The police have dropped an investigation into possible graft on the omission of a proposed clause in the 2009 Law on Health, allegedly due to political interference.
National Police spokesman Insp. Gen. Iskandar Hasan said Tuesday the decision to discontinue the investigation was made without any interference from outside parties.
“It was due to an order from the Director of Transnational Security and Crimes at the Detective Division whose detectives have failed to find any criminal charges in the case.
“This is neither a sudden decision nor due to political interference. This has been through a long discussion,” Iskandar told the press.
He said it was still possible for detectives to reopen the case if new evidence would be found.
Several weeks ago, a leaked police document showed that detectives had named three politicians as suspects. They were lawmakers Ribka Tjiptaning of the Indonesian Democratic Party of Struggle (PDI-P), Asiah Salekan and Maryani Baramuli of the Golkar Party.
Ribka was the then-chairwoman for a committee deliberating the health bill in 2009 while Asiah and Maryani were members of House of Representatives’ Commission IX overseeing manpower, transmigration, demography and health.
But the police refused to confirm the authenticity of this document.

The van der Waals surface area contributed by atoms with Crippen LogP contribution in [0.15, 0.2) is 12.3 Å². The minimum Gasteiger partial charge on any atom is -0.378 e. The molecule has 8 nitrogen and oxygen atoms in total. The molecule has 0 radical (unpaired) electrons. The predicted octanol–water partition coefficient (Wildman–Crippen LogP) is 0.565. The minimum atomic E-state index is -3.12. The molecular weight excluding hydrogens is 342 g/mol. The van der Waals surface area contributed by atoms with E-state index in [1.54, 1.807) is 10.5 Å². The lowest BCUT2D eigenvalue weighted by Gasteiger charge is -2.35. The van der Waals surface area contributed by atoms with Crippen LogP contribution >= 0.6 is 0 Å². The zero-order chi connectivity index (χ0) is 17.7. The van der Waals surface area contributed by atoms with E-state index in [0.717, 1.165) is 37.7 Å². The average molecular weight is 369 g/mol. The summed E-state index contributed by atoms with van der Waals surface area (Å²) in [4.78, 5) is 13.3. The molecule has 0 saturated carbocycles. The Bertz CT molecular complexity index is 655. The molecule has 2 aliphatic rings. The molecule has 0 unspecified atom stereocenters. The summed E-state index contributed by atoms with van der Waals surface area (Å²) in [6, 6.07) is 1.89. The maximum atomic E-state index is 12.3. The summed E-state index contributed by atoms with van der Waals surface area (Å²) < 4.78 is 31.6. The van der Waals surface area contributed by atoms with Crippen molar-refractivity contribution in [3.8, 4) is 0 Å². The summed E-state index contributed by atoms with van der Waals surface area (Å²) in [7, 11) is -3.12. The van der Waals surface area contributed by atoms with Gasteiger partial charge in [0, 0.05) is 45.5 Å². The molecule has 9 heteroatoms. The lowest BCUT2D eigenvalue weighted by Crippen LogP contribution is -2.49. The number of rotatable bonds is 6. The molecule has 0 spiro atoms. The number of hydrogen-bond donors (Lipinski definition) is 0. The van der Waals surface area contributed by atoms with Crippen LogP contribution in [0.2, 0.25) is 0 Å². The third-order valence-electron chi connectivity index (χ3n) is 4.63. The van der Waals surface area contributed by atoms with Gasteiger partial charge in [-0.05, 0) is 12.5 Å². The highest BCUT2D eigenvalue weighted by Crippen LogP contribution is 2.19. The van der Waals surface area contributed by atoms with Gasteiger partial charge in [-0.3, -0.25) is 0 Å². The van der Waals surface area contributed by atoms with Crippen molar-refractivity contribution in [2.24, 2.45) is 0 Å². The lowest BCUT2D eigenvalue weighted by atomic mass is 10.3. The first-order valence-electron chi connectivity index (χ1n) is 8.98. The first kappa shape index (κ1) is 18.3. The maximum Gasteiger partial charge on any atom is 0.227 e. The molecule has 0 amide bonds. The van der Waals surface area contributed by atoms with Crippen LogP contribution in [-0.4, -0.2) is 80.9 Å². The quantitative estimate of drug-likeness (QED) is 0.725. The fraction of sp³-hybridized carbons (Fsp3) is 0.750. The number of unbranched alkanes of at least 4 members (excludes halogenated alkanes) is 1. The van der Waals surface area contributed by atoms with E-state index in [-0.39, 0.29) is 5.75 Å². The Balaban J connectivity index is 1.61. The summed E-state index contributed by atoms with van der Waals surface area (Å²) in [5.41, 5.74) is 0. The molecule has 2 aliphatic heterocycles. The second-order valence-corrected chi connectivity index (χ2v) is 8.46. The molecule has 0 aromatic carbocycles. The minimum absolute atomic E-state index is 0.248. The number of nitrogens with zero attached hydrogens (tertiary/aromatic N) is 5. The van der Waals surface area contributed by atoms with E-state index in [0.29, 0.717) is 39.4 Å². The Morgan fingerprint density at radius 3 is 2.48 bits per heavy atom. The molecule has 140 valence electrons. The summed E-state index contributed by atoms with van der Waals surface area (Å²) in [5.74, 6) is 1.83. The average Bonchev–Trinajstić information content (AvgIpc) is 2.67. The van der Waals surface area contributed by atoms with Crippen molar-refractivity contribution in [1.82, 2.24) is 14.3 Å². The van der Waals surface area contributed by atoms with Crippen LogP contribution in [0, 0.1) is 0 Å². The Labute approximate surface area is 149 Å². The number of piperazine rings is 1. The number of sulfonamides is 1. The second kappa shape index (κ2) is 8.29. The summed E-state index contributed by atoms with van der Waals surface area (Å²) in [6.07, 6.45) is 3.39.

Activists alleged this was linked to the fit-and-proper test of the appointed National Police chief Comr. Gen. Timur Pradopo at the House, last week.
Ribka’s colleagues from the opposition PDI-P sitting in the House’s Commission III on law and human rights, approved Timur despite questions on his commitment to human rights, police reform and curbing violence by vigilante groups.
The commission’s members from the Golkar Party, who previously criticized the government very strongly over the Bank Century scandal, also approved Timur.
Indonesia Corruption Watch researcher Adnan Topan Husodo said he suspected the police decision was a “political trade” to compensate for PDI-P and Golkar support for the government in order to secure Timur’s appointment.
PDI-P lawmaker Gayus Lumbuun denied this speculation. “Our party truly respects the law. We believe that the police have a reason that is judicially accountable before coming up with their decision [to drop the case],” he said.
Ribka herself has also denied her involvement in omitting the article, saying it was a technical error and the missing article had been returned to its original place.
This case was initially reported in March by a group of NGOs called the Coalition for Anti-Tobacco Clause Corruption (KAKAR).
Tulus Abadi from the Indonesian Consumers Association (YLKI) said the coalition would file a pre-trial lawsuit with the South Jakarta District Court against the police decision to drop the case.
A clause from Article 113 of the Health Law, stipulating that tobacco is among addictive substances, “went missing” several days before the law was endorsed by the President.